It is during this time, when still barely able to walk, that Aerin stumbles upon a book which the history of Damar and the dragons of old that use to terrorize it, of which only much smaller relatives still exist. Finding privacy in the pen of her father's former but now injured war horse, Talat, Aerin reads through the book while forging a friendship with the prideful but loyal and intelligent horse. At the back of the book she finds a recipe for kenet, a fire ointment meant to protect the wearer from the flames of a dragon. While her first attempts at the ointment fail, Aerin begins to split her time between learning to ride Talat and experimenting with the fire ointment. After three years of experimenting, Aerin stumbles on the correct combination of ingredients, successfully making kenet. Desperate to find a useful role within Damar, Aerin goes off to slay a dragon terrorizing a village with the help of her kenet and Talat. Aerin's success helps her gain popularity among the people and helps earn her a more legitimate role among the royal family.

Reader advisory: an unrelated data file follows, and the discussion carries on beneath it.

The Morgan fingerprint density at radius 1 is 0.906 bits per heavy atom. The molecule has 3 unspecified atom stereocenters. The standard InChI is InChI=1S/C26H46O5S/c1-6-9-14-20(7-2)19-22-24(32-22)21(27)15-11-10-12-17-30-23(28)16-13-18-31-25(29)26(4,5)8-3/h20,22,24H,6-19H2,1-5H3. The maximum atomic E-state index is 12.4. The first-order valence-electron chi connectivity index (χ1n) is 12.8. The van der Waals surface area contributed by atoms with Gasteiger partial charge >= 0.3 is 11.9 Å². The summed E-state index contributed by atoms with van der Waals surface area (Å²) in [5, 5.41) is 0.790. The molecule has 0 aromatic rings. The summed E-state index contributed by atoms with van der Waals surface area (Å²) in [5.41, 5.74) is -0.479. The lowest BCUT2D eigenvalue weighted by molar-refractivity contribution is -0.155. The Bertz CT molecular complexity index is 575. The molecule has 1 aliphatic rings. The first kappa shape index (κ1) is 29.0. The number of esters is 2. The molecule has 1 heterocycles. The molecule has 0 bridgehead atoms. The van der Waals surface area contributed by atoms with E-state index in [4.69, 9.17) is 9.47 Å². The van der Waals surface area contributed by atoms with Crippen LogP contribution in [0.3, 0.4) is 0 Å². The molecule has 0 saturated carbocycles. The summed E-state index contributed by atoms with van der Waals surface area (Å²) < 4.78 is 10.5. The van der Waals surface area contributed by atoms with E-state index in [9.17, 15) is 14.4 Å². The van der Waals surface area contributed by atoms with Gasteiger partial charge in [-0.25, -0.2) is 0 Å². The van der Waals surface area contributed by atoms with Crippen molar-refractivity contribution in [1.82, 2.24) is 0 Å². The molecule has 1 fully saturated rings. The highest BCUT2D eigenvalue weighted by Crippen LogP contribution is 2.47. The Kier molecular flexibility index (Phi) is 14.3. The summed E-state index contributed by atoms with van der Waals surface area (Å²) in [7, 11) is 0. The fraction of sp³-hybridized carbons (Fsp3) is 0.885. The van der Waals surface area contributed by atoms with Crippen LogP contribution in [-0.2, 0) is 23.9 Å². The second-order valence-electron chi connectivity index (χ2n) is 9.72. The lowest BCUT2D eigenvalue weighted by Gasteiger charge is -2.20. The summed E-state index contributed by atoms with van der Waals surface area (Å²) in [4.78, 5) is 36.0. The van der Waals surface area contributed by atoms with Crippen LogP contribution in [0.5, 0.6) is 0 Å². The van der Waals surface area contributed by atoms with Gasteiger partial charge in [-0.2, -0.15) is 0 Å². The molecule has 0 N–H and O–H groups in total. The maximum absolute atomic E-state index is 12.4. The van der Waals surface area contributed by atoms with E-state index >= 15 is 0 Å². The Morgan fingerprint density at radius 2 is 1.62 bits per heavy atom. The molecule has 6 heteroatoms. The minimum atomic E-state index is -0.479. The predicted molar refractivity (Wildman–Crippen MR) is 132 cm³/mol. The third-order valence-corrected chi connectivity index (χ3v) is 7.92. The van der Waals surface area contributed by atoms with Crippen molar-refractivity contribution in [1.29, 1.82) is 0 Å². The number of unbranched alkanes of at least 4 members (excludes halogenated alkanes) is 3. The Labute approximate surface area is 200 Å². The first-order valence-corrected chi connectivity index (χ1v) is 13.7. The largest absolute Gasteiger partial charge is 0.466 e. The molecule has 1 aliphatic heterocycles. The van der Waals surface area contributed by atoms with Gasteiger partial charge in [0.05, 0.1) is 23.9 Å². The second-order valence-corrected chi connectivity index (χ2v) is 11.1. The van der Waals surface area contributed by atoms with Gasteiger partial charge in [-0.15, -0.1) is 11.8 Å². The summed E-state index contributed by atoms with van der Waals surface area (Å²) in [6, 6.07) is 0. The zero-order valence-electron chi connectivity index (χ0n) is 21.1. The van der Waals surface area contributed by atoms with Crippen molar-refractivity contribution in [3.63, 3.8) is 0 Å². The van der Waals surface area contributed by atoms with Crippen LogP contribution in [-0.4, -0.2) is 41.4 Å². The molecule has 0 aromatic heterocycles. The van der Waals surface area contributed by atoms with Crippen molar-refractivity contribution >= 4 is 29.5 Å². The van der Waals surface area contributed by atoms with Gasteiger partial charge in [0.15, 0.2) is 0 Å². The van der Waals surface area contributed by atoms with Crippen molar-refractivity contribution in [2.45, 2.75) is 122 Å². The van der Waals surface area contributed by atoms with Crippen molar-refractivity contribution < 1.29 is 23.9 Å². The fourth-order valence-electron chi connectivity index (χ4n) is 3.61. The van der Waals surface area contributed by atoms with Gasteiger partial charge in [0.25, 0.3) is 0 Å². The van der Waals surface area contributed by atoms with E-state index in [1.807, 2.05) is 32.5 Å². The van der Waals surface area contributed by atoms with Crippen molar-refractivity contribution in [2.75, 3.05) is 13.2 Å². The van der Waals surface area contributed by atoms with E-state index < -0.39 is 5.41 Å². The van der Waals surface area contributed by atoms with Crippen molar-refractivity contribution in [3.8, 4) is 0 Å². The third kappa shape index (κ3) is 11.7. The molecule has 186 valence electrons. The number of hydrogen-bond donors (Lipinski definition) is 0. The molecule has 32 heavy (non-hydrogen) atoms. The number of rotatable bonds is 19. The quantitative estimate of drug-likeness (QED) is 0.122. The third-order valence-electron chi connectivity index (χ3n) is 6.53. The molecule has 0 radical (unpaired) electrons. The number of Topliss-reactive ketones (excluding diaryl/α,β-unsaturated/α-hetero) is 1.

While Aerin continues her role as dragon killer, trouble comes from the north spreading madness to one of the lords there, Nyrlol, who is threatening civil war.

Part Two

Arlbeth fears that the hero's crown, a crown of power used to belong to the royal family but is now lost, has finally fallen into the hands of the Northerners. Arlbeth is forced to ride north with many of his court to deal with Nyrlol, who he believes is a symptom of the growing power of the North, but denies Aerin her request to join him in the journey. However, just as Arlbeth prepares to ride north, a messenger arrives bearing news that the last of great dragons, Maur, has reappeared and terrorizing Damar. Arlbeth has no choice but to leave Maur until he deals with Nyrlol but Aerin, having been left behind, decides to go fight Maur on her own.